Fake it until you become it! Maybe one day I can look back on this time in my life and sigh a sigh of relief. One of the things I have never liked are fake people... my husband was the same way. I had to laugh out loud when she talked about how you and your wife felt about make-up. It reminded me of the only personal request my husband made as we were planning our wedding....he requested I not wear a wig.....he said he loved me just the way I was and that included my made me love him even more......and that's how he was all through our marriage....a few extra pounds here and there never dampened his love. Now I am the one putting on a façade. Before I walk out the door to join family or friends I remind myself to put on a smile and I carefully rehearse my lines....'Yes, God is good all the time. I'm doing okay. I know I have so much to be thankful for....woke up this morning with a smile....and on and on and on." Until I walk back in the house and crawl into my empty bed and start to cry. One former neighbor and friend saw me at a concert and the first thing she said was how strong I was. I wanted to scream I'm not strong. Can't you see this is an act! But I smiled and thanked her for her prayers. Thank you Tony for being so real and authentic. That's what I like about this site. You can say what you really feel and know that there are others who get where you're coming from. Believe me, I don't feel sorry for myself. I had what so many long for in a marriage....and that's not to say it was perfect but like fine wine we mellowed over time until we were perfected. So I'm going to keep taking it one day at a time and fake it until I become it!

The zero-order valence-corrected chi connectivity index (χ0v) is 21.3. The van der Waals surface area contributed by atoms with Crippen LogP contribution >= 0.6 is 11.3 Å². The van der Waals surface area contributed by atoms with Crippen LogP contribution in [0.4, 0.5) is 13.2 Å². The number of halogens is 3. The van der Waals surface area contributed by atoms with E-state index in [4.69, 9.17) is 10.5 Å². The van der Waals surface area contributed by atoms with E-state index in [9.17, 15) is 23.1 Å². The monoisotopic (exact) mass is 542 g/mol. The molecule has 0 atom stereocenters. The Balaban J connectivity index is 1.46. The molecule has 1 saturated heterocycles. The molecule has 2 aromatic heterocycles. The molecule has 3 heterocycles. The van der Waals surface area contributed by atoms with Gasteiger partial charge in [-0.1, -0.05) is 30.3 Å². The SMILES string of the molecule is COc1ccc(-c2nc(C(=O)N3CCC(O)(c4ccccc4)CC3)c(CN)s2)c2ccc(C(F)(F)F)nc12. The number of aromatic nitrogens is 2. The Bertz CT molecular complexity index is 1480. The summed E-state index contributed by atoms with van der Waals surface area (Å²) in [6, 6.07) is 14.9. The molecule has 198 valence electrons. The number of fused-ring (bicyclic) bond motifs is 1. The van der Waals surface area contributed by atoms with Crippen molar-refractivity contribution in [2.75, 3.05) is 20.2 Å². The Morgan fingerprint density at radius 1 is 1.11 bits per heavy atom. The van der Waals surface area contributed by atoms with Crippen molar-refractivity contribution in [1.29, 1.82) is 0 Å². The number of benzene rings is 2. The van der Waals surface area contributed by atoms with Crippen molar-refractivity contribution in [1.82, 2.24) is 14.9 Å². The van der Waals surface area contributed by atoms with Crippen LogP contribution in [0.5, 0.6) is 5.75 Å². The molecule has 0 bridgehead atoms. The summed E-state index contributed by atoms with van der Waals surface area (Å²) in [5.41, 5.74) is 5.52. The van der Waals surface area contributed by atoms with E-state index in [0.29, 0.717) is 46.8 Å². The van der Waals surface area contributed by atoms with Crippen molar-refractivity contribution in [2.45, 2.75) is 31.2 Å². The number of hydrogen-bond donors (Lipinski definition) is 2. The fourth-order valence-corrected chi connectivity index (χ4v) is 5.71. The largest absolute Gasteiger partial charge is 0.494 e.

Comment by sis on January 16, 2019 at 6:47am

Tony, I love reading your blog. You have a way with the words to help me spit out the feelings. I, too, put on what I call "my smile mask" when I am going to be around people. If I don't feel I can wear it, I just don't go out. I'm retired so I have that choice, although I'm not made to face things I'm not comfortable with. I've lowered the pressure on myself and take each day one hour at a time. I seem to be able to handle that, so I may move slow but if I can get something done each hour I'm ok with it. God Bless and thank you for your blog.